So, it’s a very interesting summer at Doon School, where young students from all over the country are being given a crash course in Socratic dialogues and learning about leadership through motivational lectures, outdoor activity and adventure sports.
Designed and implemented in collaboration with Aspire, a provider of youth leadership and employability courses for young people, the programme has started on June 1 and will end on June 15 at the school’s beautiful estate in Dehradun.
One critical element of the programme is social service and social responsibility, and their relationship with leadership. The programme uses powerful multiple pedagogies, all based on readings and case studies, to encourage self-reflection, discussion and debate.
Talking about the programme, Dr. Peter McLaughlin, the school headmaster, says, the students are being familiarised with text-based Socratic dialogues, reading, reflecting and conducting discussions on a series of thought provoking readings around the issues of leadership such as The Challenge of Leadership; The Promise of Leadership; The Good Society; The Possibility of Heroism; and The Meaning of Life.
Days have been marked for adventure sports such as trekking, leadership and team building games and social service projects. An academic perspective and understanding of leadership is also provided. Written and verbal communication skills training includes activities such as public speaking which will give students an experience of combining quality and quantity of expression in a structured format in front of an audience. The students will also prepare a play on values-based leadership to “experience’ the leadership predicament. They’ll learn more about positive attitude and self confidence, motivating self and others, resolving conflict and dealing with stress, and becoming more emotionally intelligent.
The summer camp participants say they find themselves improved. Prakriti Singh of Jamshedpur, who attended the programme last year, says “I was surprised by myself and my abilities. I was surprised by how little I can survive on and learnt how to use my resources properly...”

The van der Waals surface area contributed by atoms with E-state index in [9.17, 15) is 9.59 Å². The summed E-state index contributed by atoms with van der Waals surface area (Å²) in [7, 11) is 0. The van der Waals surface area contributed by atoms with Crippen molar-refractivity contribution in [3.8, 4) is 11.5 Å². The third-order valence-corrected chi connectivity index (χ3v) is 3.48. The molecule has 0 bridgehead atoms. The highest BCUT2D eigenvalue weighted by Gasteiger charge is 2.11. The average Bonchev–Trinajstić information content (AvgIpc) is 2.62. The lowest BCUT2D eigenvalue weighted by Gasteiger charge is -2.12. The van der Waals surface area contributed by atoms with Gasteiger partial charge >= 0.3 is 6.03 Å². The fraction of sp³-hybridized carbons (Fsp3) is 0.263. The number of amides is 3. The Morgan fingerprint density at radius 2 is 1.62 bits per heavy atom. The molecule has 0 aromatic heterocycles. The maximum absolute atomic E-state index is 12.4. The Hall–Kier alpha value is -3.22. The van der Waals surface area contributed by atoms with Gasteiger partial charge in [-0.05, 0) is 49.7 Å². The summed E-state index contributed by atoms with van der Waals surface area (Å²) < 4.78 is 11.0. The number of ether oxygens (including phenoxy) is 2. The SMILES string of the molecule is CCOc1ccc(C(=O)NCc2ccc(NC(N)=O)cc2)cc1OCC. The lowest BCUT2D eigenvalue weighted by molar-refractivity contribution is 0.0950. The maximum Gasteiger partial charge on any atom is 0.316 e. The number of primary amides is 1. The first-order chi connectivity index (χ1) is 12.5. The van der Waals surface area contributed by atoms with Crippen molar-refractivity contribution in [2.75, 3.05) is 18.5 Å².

Social service and social responsibility is an essential component of the Summer at Doon programme. “Students will be involved in a range of projects to do with schools and other organisations, to sensitise them to various social issues, and expose them to an environment where there is a scarcity of basic requirements, inequities and hardships in life. This will also provide a relevant and necessary case study for all students to learn how leadership is required to manage and solve the manifold problems which exist in nations around the world,” McLaughlin says. Counselling sessions will be personalized with counsellors quizzing the students on their experiences, problems, progress and ongoing understanding, as well as test-based analysis.
The parents of Gauri Bora, another camp participant, said “Gauri made wonderful friends and a lifetime of memories to cherish. Thank you for making her a much more confident and better version of herself.”
McLaughlin feels this is a unique programme as it sets the learning about leadership in an intellectual, historical and practical context that is relevant to every young person as they approach applying to university and college, the world of work and as ethical citizens. “It provides students an opportunity to explore the choices leaders make, to understand the convictions and influencing styles supporting them, and to develop their own conclusions and influencing styles through activities that encourage dialogue and action. Most importantly, it promotes in boys and girls a greater ethical and personal moral compass with respect to self, family, society, business, environment and their country.”
Where outcomes go, as part of the leadership programme, students will be required to commit to a project after they return from the Summer School, which could be in the form of a school, college or community level project in the area of their passion. The project must have an impact on the target audience and improve the status quo. It should involve the students to commit some of their time, individually or in a group, directly to the project. The project must help the student to make the transition from success to significance.
Last year’s participant Ojasvi Khanna's parents agree, saying, “A few days back, when she (Ojasvi) saw the picture of the completed bottle house she felt so proud and happy. Their hard work under the sun has not gone to waste and the objective of providing housing to the underprivileged has been finally achieved. A sense of achievement and confidence could be felt.”